Integrating Cognitive Behavioral Group Therapy and Psychodrama for Social Anxiety Disorder: An Intervention Description and an Uncontrolled Pilot Trial


  • Hanieh Abeditehrani Orcid
  • Corine Dijk
  • Mahdi Sahragard Toghchi
  • Arnoud Arntz


Background: Cognitive behavioral therapy (CBT) is generally considered to be the most effective psychological treatment for social anxiety disorder (SAD). Nevertheless, many patients with SAD are still symptomatic after treatment. The present pilot study aimed to examine integrating CBT, with a focus on cognitive and behavioral techniques, and psychodrama, which focuses more on experiential techniques into a combined treatment (CBPT) for social anxious patients in a group format. This new intervention for SAD is described session-by-session.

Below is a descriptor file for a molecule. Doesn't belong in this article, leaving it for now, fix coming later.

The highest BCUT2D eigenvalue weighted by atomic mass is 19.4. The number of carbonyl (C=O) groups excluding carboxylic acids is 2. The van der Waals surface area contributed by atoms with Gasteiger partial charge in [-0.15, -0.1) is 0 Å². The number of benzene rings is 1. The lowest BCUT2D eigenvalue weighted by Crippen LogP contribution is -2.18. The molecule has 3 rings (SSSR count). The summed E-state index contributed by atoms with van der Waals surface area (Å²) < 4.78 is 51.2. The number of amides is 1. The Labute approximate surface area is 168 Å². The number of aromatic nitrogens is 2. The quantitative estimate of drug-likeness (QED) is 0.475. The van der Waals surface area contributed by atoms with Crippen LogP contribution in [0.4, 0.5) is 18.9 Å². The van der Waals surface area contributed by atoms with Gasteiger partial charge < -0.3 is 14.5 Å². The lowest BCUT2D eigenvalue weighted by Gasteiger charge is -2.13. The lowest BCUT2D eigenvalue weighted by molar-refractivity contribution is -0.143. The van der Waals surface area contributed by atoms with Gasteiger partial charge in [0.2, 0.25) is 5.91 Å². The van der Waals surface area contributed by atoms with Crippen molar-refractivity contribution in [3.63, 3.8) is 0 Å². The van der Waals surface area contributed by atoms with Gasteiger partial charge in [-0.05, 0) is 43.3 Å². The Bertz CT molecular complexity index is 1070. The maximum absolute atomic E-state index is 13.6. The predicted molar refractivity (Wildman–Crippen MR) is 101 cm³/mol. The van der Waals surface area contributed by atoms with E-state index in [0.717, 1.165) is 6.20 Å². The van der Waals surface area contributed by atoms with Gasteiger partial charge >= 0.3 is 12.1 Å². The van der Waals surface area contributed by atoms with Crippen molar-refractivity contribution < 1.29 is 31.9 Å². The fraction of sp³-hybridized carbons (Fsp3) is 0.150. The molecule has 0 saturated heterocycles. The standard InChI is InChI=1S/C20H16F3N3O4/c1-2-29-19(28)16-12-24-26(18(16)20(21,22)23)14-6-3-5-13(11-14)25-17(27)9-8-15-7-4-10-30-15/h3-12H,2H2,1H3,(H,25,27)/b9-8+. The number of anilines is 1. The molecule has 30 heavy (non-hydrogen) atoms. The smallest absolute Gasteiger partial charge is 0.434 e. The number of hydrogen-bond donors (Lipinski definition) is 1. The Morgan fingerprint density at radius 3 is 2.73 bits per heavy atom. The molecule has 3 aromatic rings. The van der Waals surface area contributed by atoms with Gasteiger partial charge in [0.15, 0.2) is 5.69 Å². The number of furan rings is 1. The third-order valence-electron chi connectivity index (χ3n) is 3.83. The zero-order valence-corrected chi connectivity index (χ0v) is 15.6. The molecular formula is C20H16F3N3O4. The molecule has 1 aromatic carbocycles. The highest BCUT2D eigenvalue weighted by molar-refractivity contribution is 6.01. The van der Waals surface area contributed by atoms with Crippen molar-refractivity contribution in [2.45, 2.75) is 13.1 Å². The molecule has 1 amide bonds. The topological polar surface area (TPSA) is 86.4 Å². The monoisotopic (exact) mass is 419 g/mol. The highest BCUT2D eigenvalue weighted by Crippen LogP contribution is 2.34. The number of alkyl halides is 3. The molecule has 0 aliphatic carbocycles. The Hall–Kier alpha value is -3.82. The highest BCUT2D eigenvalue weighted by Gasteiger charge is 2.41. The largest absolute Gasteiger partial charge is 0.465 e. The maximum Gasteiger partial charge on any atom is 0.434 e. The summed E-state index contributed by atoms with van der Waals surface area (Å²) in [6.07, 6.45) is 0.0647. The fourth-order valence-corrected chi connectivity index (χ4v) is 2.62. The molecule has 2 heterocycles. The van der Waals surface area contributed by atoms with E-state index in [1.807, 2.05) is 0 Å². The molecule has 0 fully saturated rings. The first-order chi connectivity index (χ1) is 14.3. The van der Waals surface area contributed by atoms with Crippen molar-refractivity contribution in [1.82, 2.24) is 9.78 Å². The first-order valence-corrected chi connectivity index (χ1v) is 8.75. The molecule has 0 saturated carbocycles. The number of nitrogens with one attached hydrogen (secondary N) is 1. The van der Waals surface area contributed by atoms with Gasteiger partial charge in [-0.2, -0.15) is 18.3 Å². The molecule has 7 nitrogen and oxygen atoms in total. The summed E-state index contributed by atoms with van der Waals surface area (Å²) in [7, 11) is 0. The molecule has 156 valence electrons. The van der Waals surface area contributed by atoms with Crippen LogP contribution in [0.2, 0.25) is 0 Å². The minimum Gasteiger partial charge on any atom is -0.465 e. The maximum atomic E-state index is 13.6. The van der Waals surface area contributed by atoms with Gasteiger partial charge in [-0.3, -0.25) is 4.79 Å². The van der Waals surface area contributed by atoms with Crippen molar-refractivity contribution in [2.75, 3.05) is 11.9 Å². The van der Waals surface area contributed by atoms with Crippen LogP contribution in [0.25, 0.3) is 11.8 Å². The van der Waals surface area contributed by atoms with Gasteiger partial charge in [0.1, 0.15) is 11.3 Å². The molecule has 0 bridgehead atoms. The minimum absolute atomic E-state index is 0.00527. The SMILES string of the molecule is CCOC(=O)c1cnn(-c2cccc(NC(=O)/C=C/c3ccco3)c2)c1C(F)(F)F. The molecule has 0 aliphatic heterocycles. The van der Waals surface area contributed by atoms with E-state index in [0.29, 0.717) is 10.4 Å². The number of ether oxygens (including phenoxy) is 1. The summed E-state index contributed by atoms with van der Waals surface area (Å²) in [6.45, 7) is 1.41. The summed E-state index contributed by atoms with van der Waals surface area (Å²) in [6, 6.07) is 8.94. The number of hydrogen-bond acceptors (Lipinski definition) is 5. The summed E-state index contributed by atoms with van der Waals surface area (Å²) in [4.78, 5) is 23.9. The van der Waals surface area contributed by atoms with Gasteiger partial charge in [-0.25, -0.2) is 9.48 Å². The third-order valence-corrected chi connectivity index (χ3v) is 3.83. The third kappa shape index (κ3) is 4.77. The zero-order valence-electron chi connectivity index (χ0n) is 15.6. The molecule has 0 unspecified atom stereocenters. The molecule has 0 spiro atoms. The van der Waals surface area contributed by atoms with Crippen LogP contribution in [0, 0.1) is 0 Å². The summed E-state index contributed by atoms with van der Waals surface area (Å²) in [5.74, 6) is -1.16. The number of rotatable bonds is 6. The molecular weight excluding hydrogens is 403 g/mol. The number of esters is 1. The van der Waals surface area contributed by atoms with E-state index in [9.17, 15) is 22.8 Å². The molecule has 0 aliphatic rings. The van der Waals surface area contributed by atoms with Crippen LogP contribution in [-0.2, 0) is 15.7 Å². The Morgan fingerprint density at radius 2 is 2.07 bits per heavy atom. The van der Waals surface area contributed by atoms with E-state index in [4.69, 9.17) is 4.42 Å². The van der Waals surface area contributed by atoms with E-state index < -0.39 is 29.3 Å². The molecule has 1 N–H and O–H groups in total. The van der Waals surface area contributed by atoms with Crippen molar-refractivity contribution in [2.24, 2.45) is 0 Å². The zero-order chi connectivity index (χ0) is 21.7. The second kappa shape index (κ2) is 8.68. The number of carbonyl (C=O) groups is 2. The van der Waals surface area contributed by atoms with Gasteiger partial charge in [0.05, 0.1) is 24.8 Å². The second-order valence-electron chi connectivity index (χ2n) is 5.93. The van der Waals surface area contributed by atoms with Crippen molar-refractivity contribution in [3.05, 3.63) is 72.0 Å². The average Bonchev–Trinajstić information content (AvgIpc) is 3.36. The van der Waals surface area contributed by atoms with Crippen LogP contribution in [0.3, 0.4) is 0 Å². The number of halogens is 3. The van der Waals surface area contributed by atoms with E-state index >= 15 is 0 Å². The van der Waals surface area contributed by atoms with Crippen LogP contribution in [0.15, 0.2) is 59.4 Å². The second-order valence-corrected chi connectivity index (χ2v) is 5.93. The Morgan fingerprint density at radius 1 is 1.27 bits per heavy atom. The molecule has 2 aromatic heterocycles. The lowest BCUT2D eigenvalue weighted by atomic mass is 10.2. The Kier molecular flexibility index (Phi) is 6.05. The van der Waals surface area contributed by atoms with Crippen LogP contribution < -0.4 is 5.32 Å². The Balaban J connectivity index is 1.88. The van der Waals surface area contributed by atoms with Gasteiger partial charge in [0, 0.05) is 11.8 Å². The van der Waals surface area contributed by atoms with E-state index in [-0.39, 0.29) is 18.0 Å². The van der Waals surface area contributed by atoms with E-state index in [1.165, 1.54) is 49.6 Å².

Method: Five adult female patients diagnosed with social anxiety disorder participated in a twelve-session CBPT in a group format. Pretest and posttest scores of social anxiety, avoidance, spontaneity, cost and probability estimates of negative social events, depression, and quality of life were compared, as were weekly assessments of fear of negative evaluation.
Results: Results demonstrated a significant reduction of the fear of negative evaluation and social anxiety symptoms. It is noteworthy that also the scores of the probability and cost estimates decreased. However, there were no significant differences between pre and post measures in any of other measures.
Conclusion: The current study suggests that group CBPT might be an effective treatment for SAD. However, our sample size was small and this was an uncontrolled study. Therefore, it is necessary to test this intervention in a randomized controlled trial with follow-up assessments.